Insurer calls for urgent action to create ‘climate-ready’ homes
Urgent action is needed to create “climate-ready” homes, according to a major insurer.
Aviva said properties should be retrofitted and built resiliently to withstand extreme weather.
The company said it wants to see strengthened planning policies to avoid development in high-risk areas and requirements to embed resilience measures where developments are granted.
Aviva is calling for basic cost-effective climate resilience measures to be made mandatory in all new-build properties, not just those in high-risk areas.
The insurer said the carbon cost of restoring a flood-damaged property can be significantly reduced when measures are in place such as flood doors, sealed brickwork and raised electrical points.
Carbon emissions may be saved when flood resilience measures are in place through having to do less building restoration as well as fewer contents needing to be replaced.
In addition, a property without resilience measures installed could lead to owners having to move out of their home for a considerable period.
Failing to protect a house from flooding can have a significant carbon footprint – equivalent to six-and-a-half return transatlantic flights – analysis by Aviva suggests.
The insurer said the carbon impact is the “unseen” cost of a flooded property, in addition to the financial and emotional distress.
In a report produced by the insurer, Adam Winslow, chief executive officer of Aviva UK and Ireland General Insurance, said: “Adapting to extreme weather and reducing emissions are two sides of the same coin, to be tackled together – or we risk creating a vicious cycle.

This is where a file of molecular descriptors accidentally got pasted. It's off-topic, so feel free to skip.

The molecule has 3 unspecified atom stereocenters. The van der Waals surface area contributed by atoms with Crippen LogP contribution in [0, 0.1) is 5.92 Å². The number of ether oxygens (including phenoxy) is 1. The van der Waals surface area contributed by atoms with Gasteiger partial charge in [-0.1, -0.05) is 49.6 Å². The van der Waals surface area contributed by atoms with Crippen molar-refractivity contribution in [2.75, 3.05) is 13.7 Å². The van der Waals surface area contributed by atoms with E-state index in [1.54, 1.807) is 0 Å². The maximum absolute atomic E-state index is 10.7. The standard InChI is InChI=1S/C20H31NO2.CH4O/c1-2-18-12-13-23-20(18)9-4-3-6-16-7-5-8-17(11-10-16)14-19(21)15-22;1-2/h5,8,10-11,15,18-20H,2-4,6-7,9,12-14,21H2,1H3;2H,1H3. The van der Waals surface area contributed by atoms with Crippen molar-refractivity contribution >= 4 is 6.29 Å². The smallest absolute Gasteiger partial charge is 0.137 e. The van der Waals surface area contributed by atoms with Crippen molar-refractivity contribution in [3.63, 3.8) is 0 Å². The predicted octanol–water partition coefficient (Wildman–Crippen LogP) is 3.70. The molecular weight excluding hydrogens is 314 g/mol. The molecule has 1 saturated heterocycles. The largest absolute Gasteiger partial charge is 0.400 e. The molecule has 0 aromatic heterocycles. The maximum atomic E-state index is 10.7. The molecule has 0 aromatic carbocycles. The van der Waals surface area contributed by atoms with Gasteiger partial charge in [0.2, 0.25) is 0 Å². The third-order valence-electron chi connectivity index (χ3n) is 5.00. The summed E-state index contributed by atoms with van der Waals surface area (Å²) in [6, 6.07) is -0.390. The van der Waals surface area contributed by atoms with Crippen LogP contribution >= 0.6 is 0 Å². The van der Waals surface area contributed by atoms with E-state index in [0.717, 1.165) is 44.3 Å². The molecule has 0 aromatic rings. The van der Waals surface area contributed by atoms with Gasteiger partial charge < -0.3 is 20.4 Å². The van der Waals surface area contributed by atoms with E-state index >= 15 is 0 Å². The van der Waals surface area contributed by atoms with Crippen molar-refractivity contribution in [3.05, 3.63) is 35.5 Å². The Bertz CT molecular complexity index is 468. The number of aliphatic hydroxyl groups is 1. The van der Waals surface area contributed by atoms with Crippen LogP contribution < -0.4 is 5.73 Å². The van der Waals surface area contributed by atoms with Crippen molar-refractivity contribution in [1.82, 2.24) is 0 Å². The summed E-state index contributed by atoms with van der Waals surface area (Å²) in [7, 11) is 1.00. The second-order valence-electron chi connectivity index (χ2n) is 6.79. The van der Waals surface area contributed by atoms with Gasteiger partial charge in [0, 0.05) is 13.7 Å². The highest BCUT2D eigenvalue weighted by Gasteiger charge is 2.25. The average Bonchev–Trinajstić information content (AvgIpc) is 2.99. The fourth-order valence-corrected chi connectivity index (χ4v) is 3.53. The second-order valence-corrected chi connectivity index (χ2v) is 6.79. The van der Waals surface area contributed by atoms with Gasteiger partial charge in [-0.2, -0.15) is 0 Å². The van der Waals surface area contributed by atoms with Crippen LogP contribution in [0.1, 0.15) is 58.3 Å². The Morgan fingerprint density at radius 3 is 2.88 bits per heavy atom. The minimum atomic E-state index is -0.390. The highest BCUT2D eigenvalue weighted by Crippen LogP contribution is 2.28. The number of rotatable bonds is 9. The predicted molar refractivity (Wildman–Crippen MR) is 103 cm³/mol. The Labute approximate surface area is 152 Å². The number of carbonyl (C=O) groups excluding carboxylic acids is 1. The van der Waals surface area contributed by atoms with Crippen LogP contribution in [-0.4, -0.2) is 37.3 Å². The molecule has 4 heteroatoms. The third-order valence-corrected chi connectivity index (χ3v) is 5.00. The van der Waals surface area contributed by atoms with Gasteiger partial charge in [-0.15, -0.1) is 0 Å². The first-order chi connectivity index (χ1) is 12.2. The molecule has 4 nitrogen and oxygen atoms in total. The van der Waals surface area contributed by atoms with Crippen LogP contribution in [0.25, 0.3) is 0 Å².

“If the UK is to become a leader in hitting net zero targets, then it needs to act on the sources of carbon emissions, including less widely recognised sources like the carbon cost of flooding.
“We need to lay the groundwork now for homes that are built, repaired and strengthened for UK weather patterns that are inevitably going to be more extreme.
“From the point of design, planning, construction and repair, we need to consider every aspect of our built environment.”
Friends of the Earth’s head of policy Mike Childs said: “Urgent measures are needed to future-proof our homes from the extreme weather events that are increasingly battering Britain.
“As well as improved flood protection, we need much better insulation too, especially for existing homes, with priority given to those most in need. This will not only help keep people warm in winter and cool when it’s hot, it will also slash energy bills too.
“Ministers must also take tougher action to tackle the cause of the climate crisis by ditching new fossil fuel developments, accelerating the move to net zero and focusing on green power and energy efficiency.”
A Government spokesperson said: “We recognise the personal devastation that flooding can cause and how climate change means we must take further action against this danger. Our record level of investment has better protected over 300,000 homes since 2015.
“Alongside this, we are working with industry to support access to affordable insurance, which will enable homeowners to return home quicker after flood events, and are helping flooded households become more resilient to flooding.
“The impact of climate change must already be considered when approving developments – and we’re consulting on our reforms to national planning policy to see how this can further support climate change adaptation.”